From: what@whale.wheelock.edu
Date: Fri Oct 20 2006 - 05:52:09 EDT

  • Next message: what@whale.wheelock.edu: "Question about blue whale (fwd)"


    Dear Scientist,
     We have been studying blue whales. We read Big Blue Whale and learned a
    lot of information that we did not know before. We learned that blue whales
    eat about three truckloads of krill a day! We were able to use the map
    often when we were studying whales and learned that whales swim near the
    equator where it is warm. We learned that a baby whale is about the size of
    a car.
     We have some questions for you that we were hoping you could answer. How
    big is a blue whale? Could you please compare a blue whale to another
    object for us so we can have an idea of how big it is? Do mother whales
    have more than one baby in their life? We know that the ocean is so big and
    most people may never spot a blue whale in their life, but where would a
    person be most likely to see a blue whale?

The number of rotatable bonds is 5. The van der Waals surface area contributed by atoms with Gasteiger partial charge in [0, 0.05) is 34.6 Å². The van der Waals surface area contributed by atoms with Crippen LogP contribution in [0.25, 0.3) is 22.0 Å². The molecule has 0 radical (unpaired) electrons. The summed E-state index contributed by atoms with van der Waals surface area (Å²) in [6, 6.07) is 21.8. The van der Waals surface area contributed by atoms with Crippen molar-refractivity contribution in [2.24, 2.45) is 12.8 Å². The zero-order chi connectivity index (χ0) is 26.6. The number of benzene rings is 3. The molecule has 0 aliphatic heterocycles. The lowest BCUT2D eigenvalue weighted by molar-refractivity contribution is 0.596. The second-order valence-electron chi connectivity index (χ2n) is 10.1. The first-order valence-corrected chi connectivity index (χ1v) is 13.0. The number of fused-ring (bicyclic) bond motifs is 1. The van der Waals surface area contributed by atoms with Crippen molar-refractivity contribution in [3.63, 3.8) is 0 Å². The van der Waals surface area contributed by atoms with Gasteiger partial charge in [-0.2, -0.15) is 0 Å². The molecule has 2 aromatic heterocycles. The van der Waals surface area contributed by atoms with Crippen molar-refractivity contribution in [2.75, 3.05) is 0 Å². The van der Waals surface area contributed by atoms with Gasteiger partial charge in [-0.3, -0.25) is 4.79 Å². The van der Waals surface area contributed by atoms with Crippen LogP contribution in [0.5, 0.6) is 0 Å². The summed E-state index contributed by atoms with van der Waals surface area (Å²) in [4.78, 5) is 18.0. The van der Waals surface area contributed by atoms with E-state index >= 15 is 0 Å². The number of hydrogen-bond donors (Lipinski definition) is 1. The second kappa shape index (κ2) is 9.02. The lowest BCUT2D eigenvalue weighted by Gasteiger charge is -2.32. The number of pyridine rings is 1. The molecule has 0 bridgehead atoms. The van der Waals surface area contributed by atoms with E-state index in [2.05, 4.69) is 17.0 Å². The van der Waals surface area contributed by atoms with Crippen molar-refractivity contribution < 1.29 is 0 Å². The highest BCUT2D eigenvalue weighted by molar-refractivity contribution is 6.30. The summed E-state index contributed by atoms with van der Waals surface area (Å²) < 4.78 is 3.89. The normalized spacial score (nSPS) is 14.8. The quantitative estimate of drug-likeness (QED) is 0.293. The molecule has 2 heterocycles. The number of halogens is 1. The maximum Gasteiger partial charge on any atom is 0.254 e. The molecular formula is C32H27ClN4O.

We hope that you can get back to us soon! We can't wait to hear from you!

    Ms. Kopac's 2nd Graders

    Dear Second Grade students ,

    Blue whales are hard to imagine. did any of you come to school in a bus
    today ?
    A Blue whale on the sidewalk next to three busses parked end to end would be
    almost as long.
    A 100 foot whale would weigh more than 15 school busses.

    Has anyone there played tee ball ? A small, one year old blue whale with its
    tail on first base would reach all the way across the pitchers position to
    third base.

    People on whale watching boats in California and Quebec, Canada would have
    the best chances to spot a blue whale.

    Mother blue whales tend to have a baby every three years. They almost never
    have twins.

    Thank you for these questions/ If you have any more please send them. It was
    a nice treat for me to answer them.

    Keep thinking.

    Dr. Tom Ford

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